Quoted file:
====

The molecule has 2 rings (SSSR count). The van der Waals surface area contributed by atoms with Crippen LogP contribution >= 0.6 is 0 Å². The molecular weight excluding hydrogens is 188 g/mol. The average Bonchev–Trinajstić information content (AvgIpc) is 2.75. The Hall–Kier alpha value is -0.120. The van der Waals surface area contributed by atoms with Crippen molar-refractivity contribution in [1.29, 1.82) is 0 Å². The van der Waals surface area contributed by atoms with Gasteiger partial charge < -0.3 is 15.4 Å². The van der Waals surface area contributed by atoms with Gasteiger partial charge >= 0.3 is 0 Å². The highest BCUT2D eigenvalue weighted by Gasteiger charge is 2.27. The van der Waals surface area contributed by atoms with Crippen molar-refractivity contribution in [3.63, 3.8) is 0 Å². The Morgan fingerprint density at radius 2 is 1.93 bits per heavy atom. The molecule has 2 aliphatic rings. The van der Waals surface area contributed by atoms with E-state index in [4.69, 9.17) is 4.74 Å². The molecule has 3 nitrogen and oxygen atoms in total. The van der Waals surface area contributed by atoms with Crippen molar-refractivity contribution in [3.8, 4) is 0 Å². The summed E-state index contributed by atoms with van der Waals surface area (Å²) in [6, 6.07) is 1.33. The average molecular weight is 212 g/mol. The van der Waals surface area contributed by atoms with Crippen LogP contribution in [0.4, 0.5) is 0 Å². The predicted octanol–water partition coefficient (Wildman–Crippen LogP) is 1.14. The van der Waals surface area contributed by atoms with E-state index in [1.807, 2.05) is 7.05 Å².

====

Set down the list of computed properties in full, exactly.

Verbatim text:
The molecule has 2 rings (SSSR count). The van der Waals surface area contributed by atoms with Crippen LogP contribution >= 0.6 is 0 Å². The molecular weight excluding hydrogens is 188 g/mol. The average Bonchev–Trinajstić information content (AvgIpc) is 2.75. The Hall–Kier alpha value is -0.120. The van der Waals surface area contributed by atoms with Crippen molar-refractivity contribution in [1.29, 1.82) is 0 Å². The van der Waals surface area contributed by atoms with Gasteiger partial charge < -0.3 is 15.4 Å². The van der Waals surface area contributed by atoms with Gasteiger partial charge >= 0.3 is 0 Å². The highest BCUT2D eigenvalue weighted by Gasteiger charge is 2.27. The van der Waals surface area contributed by atoms with Crippen molar-refractivity contribution in [3.63, 3.8) is 0 Å². The Morgan fingerprint density at radius 2 is 1.93 bits per heavy atom. The molecule has 2 aliphatic rings. The van der Waals surface area contributed by atoms with E-state index in [4.69, 9.17) is 4.74 Å². The molecule has 3 nitrogen and oxygen atoms in total. The van der Waals surface area contributed by atoms with Crippen molar-refractivity contribution in [3.8, 4) is 0 Å². The summed E-state index contributed by atoms with van der Waals surface area (Å²) in [6, 6.07) is 1.33. The average molecular weight is 212 g/mol. The van der Waals surface area contributed by atoms with Crippen LogP contribution in [0.4, 0.5) is 0 Å². The predicted octanol–water partition coefficient (Wildman–Crippen LogP) is 1.14. The van der Waals surface area contributed by atoms with E-state index in [1.807, 2.05) is 7.05 Å².